Tag Archives: win/win

“Weak” collaboration?

Over the last couple weeks I’ve seen notices and advertisements for four or five different groups sponsoring events meant to bridge the political divide, to help us get past the polarized talking at each other or so-called debate that has come to dominate our political scene.  (For example, check out On Being’s Civil Conversations Project, based on the important work of Public Conversations Project.)

Healing and hopeful initiatives, these.  Perhaps they will begin to alleviate the despair and sense of powerlessness and disconnection I and others sometimes feel about bringing collaborative approaches to the traditional political arena.  But, my despairing self wonders, “what good is it if the folks who REALLY need this aren’t listening and won’t collaborate?”

I get a related question fairly frequently when I do communication and conflict resolution training – a participant asks, “if I get this “win/win” concept, that’s all well and good, but if the other person doesn’t, how can it work?”  And the question came up in one of my first exposures to the study of conflict.  It was through game theory, looking at the statistical probability that two parties in a conflict will choose to advance their mutual, vs. their individual, best interests … which can lead to the question, won’t my willingness to collaborate cost me all that I hold important?

So that’s it – we fear that moves to collaboration will be seen as weakness, and that moving towards collaboration may make it less likely that our basic needs will be met.

So what makes collaboration worth it, why should we be fostering collaboration in our civic and political life?  Here are a few of my answers:

1) The alternative (competition, aggression, one party wins and the other loses) doesn’t work.  Just look at the current Washington gridlock for a great example.

2) Non-collaboration is inherently unstable and wasteful – there’s always a “loser” who increasingly has little to nothing to lose and every interest in upsetting the current order.  Stability in and of itself may not be an end goal, but if all of our efforts are geared towards either defending or upsetting the current structure, we just can’t be focusing our best attention and resources on creating the kind of world we want to live in.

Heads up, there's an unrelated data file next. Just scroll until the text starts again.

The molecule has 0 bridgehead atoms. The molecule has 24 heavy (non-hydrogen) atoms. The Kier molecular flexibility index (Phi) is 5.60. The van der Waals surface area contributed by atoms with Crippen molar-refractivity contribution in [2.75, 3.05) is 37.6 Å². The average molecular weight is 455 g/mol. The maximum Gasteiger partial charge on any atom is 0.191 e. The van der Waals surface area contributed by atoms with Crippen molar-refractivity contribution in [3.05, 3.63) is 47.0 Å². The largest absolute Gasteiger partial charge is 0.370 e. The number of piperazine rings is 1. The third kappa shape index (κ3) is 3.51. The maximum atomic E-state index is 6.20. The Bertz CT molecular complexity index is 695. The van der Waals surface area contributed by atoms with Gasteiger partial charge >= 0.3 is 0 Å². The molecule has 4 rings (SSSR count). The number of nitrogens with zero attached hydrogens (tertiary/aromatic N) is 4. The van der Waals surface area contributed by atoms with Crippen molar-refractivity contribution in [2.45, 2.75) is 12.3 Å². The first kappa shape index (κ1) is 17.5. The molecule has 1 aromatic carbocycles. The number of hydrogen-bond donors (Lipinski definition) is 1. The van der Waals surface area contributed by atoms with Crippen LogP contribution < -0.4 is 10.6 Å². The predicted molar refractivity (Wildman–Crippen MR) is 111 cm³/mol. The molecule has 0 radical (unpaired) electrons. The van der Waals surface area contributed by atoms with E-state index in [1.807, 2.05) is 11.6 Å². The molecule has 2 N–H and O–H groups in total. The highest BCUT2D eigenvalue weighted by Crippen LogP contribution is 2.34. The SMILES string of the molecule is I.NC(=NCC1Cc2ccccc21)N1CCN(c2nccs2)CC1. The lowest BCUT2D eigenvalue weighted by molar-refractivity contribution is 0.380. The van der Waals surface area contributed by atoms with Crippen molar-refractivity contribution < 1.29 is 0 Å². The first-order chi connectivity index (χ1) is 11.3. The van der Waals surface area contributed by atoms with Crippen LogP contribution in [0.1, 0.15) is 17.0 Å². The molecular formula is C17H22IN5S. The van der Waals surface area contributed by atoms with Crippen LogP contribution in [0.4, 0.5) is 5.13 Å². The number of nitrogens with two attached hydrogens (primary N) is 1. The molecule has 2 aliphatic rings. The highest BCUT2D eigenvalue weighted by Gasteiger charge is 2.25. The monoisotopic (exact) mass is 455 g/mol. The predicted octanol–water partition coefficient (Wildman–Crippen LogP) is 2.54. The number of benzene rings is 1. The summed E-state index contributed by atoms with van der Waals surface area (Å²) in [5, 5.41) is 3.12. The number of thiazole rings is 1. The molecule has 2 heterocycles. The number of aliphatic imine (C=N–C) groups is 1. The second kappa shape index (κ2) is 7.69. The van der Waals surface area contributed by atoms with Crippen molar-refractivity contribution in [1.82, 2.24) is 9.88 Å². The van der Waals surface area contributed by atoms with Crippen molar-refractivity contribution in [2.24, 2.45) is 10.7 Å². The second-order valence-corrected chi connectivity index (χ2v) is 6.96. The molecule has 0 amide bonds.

3) Our world is too complex and interconnected for simplistic “I or my party wins” approaches – with serious and challenging issues like climate change, sustainability, inclusion, violence and war, and (you fill in the blank), we need all hands on deck to contribute their creativity, ideas and most importantly, actions towards solutions.  Whatever solutions (or non-solutions), we ALL will feel the effects.

4) Non-collaboration maintains and creates injustice.  As long as we act as though those with more power will have more of their needs met, as long as bullies and plutocrats get their way, we are all at risk.  And if we put on our blinders and think, oh at least it’s not me, we’re only fooling ourselves – we’re next in line. (Martin Niemoller: “First they came for the ____ and I didn’t speak out, then they came for ____ and I didn’t speak out … and then they came for me and there was no one left to speak for me.”)

5) It’s a myth that collaboration means “I get less than what I want.”  More on this in another post, but collaboration means that I express fully what my needs and preferred strategies are for getting those needs met.  You do the same (and I listen carefully, deeply), and we together come up solutions that meet both needs. As a strategy, collaboration is more likely than non-collaboration to help me get my needs met.

6) And more personally, if I live based on my fear, I’m not really living.  That is, if the “other guy” doesn’t want to act like I want her or him to act, should that dictate my approach or actions?  And besides, do I believe myself so powerless that it would be impossible for my collaborative approach to change the situation or the other person’s approach?  Maybe my taking that first collaboration step won’t result in my ideal strategy or outcome … but maybe it will, and even if it doesn’t in the short term, just being as collaborative as I’m able creates the kind of world I want to live in.  And in my experience I’m much more likely to feel good about getting my needs met by acting in a way that affirms everyone’s needs.

Anything you’d add?


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Filed under Conflict, Social Change